Telematics to impact industry in 2016

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The impact of telematics on the Australian industry will continue to grow in 2016 as “momentum is picking up” for the technology.

A recent survey run by Insurance Business found that 42% of those surveyed believe that telematics will have a limited impact on the Australian insurance industry this year, with 22% believing the technology will have a big impact.

Paul Miller, SSP general manager Asia-Pacific, told Insurance Business that telematics continues to gain a foothold in the Australian market and 2016 should see more growth.

“Momentum is picking up - we have three projects going live in the next month with insurers,” Miller said.

“And there are already solutions out there from QBE and Suncorp. We think that there is a tremendous opportunity for insurers to gain more profitable business, and that eventually the technology will be seen as an essential offering to be a serious contender in car insurance.

“The smartphone approach offers the ability for insurers to form a more regular connection with their policyholders and offers a new approach to forge customer loyalty.”

Andrew Parker, head of Aspen Re Australia agreed, noting that telematics will have an impact in risk assessment.

“Telematics is definitely a growth area and offers insurers and clients the opportunity to improve risk management,” Parker told Insurance Business.

“The industry can play an important role in this growth through the use of advanced analytics and predictive models that accurately evaluate telematics data.

“This represents a big change as risk assessments can be based more closely on actual behaviour.”

Miller continued that telematics will not remain in the personal portfolio as the commercial space offers great opportunities to insurers.

“We think the technology is a natural to extend to commercial and fleet and could be extended to other forms of transportation,” Miller continued.

“We’re already talking to customers about home sensors for monitoring moisture, temperature and other factors that could impact claims experience over time.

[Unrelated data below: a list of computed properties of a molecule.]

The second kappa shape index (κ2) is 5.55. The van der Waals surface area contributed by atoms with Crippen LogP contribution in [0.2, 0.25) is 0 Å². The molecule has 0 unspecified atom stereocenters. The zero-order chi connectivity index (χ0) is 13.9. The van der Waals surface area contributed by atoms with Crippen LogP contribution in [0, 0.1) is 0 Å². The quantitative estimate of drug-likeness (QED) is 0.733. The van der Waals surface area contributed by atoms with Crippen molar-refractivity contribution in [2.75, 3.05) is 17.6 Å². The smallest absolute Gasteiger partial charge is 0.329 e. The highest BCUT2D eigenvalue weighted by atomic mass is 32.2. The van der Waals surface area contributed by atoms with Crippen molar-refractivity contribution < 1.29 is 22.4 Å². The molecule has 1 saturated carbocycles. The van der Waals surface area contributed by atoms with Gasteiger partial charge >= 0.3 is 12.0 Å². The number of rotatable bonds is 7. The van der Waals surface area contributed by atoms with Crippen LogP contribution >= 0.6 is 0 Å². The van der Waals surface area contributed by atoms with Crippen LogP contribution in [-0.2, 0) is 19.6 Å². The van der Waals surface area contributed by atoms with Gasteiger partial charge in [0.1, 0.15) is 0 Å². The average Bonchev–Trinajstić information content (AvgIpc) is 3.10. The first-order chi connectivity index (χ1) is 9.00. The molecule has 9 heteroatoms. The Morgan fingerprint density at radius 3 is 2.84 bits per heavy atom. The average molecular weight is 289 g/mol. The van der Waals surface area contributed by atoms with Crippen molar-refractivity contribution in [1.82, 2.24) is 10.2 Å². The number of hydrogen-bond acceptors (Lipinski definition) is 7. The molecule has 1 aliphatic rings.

“As sensors continue to become cheaper and more prevalent, we could see the technology extended to other physical assets – plant, agriculture.”
Miller stressed that telematics could prove to be problematic for brokers in some sense but the benefits may outweigh the rewards.

“It will give brokers new competitive offerings, but potentially make fleet insurance ‘stickier,’ ie depending on the technology used, it may be more difficult to swap insurers,” Miller said.

“Still if it gives the end customer a better product it should also be better for the brokers.”

Brokers may suffer due to a lack of resources in the telematics space but intermediaries must become familiar with the technology, Miller said.

“There are challenges to integrate the technology into the rigid and outdated legacy systems that many insurers use to process their business.

“Brokers too have integration and learning curve challenges, and in many cases have less resources to execute. They will have to become familiar with the offerings and understand the value they provide for their customers.

“Telematics is not all about pay as you go, but it is an aspect and will challenge broker billing systems,” Miller stressed.

Calling QBE, and their InsuranceBox technology “the leader in this space” in Australia, Miller said businesses still have a lot to learn from telematics but those who ignore the trend risk being left behind.

“The local industry is still building their knowledge base to better understand how they truly integrate the technology into their product,” Miller said.
“The companies that are already in telematics are building their knowledge base and IP to better exploit the technology.

“They are also building a tremendous library of data on driver behaviours. Insurers that are not doing this in 2016 will be at a disadvantage.”
 

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